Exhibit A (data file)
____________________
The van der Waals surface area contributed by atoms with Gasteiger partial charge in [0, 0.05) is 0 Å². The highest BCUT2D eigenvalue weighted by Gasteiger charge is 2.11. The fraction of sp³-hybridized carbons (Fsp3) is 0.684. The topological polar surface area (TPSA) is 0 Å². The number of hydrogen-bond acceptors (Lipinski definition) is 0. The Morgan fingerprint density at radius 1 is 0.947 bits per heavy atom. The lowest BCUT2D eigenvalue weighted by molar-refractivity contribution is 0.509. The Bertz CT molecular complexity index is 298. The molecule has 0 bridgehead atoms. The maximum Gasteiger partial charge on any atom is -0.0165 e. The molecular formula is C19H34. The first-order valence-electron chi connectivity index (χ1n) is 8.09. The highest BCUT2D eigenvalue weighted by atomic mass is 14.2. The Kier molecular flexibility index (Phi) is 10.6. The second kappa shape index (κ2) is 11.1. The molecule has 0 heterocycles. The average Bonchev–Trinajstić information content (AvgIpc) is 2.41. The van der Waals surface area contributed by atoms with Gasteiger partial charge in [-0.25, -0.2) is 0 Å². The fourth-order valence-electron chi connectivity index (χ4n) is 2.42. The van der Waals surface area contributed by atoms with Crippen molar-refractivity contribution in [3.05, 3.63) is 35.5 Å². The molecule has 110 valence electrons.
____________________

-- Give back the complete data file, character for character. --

The van der Waals surface area contributed by atoms with Gasteiger partial charge in [0, 0.05) is 0 Å². The highest BCUT2D eigenvalue weighted by Gasteiger charge is 2.11. The fraction of sp³-hybridized carbons (Fsp3) is 0.684. The topological polar surface area (TPSA) is 0 Å². The number of hydrogen-bond acceptors (Lipinski definition) is 0. The Morgan fingerprint density at radius 1 is 0.947 bits per heavy atom. The lowest BCUT2D eigenvalue weighted by molar-refractivity contribution is 0.509. The Bertz CT molecular complexity index is 298. The molecule has 0 bridgehead atoms. The maximum Gasteiger partial charge on any atom is -0.0165 e. The molecular formula is C19H34. The first-order valence-electron chi connectivity index (χ1n) is 8.09. The highest BCUT2D eigenvalue weighted by atomic mass is 14.2. The Kier molecular flexibility index (Phi) is 10.6. The second kappa shape index (κ2) is 11.1. The molecule has 0 heterocycles. The average Bonchev–Trinajstić information content (AvgIpc) is 2.41. The van der Waals surface area contributed by atoms with Gasteiger partial charge in [-0.25, -0.2) is 0 Å². The fourth-order valence-electron chi connectivity index (χ4n) is 2.42. The van der Waals surface area contributed by atoms with Crippen molar-refractivity contribution in [3.05, 3.63) is 35.5 Å². The molecule has 110 valence electrons.